That’s a tough question! A bunch of things came to mind, but the very first thing was that I would be invisible. I’d love to be able to watch all that is going on and influence it without anyone knowing or caring that I was there.

If you want to make sure that I see your comment or just want to stop by and say “hi”, feel free to stop by my message board. We always welcome new voices to the conversation.

Ruby – An Interview

I had a chance to catch up to Ruby Gettinger of the reality show Ruby and ask her a few questions:

Me: I can’t imagine living my life on camera. What made you decide to do this show?

Ruby: I was changing channels one day and I came to Oprah and there were these women on there and they weren’t as big as me. They were suffering from obesity and they were crying about how they couldn’t go out in public, people make fun of them, they don’t go out to the malls … and they don’t know why they can’t beat this. And I understood what they were talking about, but I live my life and I don’t let people stop me. So something just triggered in me that I need to do a documentary and show, beginning to end, my whole body and everything I go through to find out the truth. What is it—mentally, spiritually, emotionally, physically—what is the truth of obesity?

My friend, Brittany Daniels, knew I was doing this and got in touch with a producer that does reality shows and then Style Network heard about my story and got in contact with me. They had a vision, they had the passion, and when I saw how much they believed in it, I said let’s do it.

Me: What’s one thing you love about doing this show?

Ruby: What I love about this show is that it’s one of the first reality shows that lets you talk about my passion. My passion is God and people and I really wanted to be able to talk about God – and they’re letting me do that is amazing. They’re showing me teaching Sunday School. They’re showing me praying.

Me: Tell me a little bit about where you come from spiritually.

Ruby: I go to a non-denominational church, I teach Sunday School, and I love kids. One of the messages I want to teach kids is to not define yourself by the physical. All these young kids, teenages, especially girls, there’s so much more to them but society teaches them that it’s just about the physical. But, no, it won’t last. Unless you’re a good person inside, unless you love unconditionally … who you are is who you are on the inside.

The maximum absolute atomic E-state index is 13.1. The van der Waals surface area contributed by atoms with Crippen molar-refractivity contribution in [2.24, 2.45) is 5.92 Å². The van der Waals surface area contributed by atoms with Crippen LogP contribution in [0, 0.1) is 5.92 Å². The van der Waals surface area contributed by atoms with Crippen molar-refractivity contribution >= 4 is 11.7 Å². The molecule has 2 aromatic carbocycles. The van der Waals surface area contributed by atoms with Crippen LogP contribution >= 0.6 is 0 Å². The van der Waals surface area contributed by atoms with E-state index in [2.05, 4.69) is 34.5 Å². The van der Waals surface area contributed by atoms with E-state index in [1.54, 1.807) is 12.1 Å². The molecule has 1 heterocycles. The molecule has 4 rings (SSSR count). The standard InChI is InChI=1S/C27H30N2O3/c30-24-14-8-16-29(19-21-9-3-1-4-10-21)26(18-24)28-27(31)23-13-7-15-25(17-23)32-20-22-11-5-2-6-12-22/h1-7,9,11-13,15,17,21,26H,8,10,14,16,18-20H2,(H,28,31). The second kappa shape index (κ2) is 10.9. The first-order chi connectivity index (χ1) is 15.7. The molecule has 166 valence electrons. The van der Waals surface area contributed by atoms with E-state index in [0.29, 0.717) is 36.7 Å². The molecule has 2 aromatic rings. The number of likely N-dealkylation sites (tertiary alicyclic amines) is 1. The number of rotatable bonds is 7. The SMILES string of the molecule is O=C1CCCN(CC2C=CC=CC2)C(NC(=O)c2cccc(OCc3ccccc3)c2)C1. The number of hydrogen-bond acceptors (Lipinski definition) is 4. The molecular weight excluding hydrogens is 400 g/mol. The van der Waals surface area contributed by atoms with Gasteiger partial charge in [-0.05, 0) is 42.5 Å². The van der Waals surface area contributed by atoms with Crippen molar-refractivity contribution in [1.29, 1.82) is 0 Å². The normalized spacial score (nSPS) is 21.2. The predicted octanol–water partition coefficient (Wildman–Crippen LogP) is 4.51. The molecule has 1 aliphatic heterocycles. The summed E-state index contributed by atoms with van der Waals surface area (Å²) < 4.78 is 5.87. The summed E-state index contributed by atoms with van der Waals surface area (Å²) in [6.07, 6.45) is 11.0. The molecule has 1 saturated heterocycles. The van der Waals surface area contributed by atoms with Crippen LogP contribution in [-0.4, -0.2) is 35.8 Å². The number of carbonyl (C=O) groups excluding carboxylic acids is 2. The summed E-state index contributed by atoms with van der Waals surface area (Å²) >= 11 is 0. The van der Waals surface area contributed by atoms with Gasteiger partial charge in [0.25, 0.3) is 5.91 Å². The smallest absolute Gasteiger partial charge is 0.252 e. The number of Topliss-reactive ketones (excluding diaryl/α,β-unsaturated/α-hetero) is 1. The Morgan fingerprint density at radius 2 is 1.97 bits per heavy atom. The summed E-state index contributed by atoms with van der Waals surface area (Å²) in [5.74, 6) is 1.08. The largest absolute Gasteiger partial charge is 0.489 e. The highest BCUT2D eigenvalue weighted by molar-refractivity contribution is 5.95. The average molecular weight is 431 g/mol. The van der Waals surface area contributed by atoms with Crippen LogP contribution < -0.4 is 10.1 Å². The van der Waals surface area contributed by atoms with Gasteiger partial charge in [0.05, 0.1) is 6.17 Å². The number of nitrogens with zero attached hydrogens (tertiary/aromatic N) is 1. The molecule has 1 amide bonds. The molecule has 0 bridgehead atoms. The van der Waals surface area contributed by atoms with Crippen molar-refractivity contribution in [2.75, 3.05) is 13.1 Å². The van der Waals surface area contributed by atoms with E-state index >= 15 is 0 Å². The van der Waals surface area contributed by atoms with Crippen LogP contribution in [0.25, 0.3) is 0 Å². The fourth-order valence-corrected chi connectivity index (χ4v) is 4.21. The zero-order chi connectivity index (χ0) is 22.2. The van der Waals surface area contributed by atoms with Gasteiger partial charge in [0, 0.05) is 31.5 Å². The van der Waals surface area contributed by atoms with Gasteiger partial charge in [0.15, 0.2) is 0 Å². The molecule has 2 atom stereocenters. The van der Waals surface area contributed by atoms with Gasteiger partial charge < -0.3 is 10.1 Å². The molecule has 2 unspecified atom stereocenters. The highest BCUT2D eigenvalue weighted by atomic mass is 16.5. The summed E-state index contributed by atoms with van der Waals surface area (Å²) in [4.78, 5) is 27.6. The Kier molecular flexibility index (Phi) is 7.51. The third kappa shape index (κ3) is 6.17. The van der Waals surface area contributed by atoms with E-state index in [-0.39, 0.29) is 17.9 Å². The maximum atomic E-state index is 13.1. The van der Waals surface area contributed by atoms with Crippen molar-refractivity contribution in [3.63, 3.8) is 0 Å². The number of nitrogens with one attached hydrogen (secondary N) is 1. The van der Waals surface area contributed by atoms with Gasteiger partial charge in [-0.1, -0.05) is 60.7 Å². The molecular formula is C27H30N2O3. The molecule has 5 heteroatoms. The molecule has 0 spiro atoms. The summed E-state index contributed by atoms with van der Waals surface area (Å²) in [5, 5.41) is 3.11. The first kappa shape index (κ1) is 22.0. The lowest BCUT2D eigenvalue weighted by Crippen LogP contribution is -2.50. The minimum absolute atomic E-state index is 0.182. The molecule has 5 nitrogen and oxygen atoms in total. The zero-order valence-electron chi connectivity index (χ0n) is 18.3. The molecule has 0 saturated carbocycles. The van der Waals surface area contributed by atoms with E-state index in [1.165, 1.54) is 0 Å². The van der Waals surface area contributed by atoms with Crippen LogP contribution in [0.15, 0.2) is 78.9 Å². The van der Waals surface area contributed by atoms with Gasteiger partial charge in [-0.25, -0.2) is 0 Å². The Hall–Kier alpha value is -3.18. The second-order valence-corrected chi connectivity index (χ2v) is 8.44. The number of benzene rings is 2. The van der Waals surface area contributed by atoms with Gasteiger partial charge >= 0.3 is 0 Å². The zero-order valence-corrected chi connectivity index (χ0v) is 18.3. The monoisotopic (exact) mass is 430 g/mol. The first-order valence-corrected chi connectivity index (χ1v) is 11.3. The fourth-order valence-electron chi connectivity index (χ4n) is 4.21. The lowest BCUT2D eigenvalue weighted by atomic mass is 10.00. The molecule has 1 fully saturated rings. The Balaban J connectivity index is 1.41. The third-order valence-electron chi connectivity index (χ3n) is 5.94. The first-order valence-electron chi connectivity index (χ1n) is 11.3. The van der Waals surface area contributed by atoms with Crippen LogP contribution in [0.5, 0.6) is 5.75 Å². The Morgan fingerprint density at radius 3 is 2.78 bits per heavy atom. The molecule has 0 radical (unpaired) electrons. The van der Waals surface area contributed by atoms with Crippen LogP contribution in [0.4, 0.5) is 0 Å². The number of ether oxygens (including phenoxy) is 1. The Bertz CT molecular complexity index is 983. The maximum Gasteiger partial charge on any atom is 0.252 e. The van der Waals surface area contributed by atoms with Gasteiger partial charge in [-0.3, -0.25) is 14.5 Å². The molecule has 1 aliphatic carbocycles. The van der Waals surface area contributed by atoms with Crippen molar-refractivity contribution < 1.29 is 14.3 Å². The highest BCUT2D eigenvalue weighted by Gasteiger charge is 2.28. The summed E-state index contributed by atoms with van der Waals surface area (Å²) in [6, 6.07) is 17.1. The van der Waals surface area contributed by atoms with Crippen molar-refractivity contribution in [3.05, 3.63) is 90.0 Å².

Me: We know how society tends to see obese people, or how you might even see yourself, but how do you think God sees you?

Ruby: The reason I’m able to face when people are laughing at me or making fun of me when I go to a restaurant, when I go to a hospital—you hear the whispers, you hear the talking—is because I do see how God sees me. He created me. He sees me as a beautiful person. He doesn’t see me with all of my flaws. He sees how I can be and what I’m trying to do. And my faith kicks in, when God says “the impossible is possible. You can do this, Ruby.” He tells me in His word and He tells me in me. And the way He sees me is the way I want to see me.

I’m not a judgmental person. Is it because I’m overweight? It amazes me how much people judge one another. And everyone of us wants the same things. We want to be loved, we want to be needed. Yet we’re the first to be so cruel to one another. But my faith in God gets me through it all. Sometimes me and God have to have little talks. “God why in the world did You let my skin stretch out to the outer limits? I don’t understand and I’m not happy with You about this.” Even though it’s me doing it, so it’s my little joke with God. It’s better than hearing “you did this to yourself, little girl.”

Me: I believe that a lot of people’s sexiness is about what they believe about themselves and they sort o project it. In your show you have such a bright and warm personality that really shines through, so I was wondering how much you believe in your own sexiness?

Ruby: You’re in trouble! (laughs) I think what it is is that I’m really happy. I’m limited to do a lot of things because of my weight, but I’ve lived such a great life. But now I find out that there’s so many dreams that I’ve yet to have conquered. There are days when I don’t. It’s funny, I’ll say to my friends, Jeff and Georgie, and we’re getting dressed and Georgie’ll call and say “what are you wearing tonight?” And I’ll say “well, I guess I’m gonna wear a pair of jeans and a T. What do you think I’m gonna wear? I’ve got like four choices, these dresses that I call ‘tents’.” Then she’ll be like “oh, Ruby, I’m so sorry,” but I’m like “shut up.” (laughs) But there are nights when they’ll come over and I’ll say “I look hot, don’t i?” Or “do I look beautiful, hot, or you don’t want to look at me because I’m so hot?” and they’ll say “all of the above” because they know they’ll get killed if they don’t say all of the above. Like anybody, there are days when I say “I look really good tonight” and times when I just feel ugee. But I do feel good about myself.

Me: How do you see your spirituality helping you?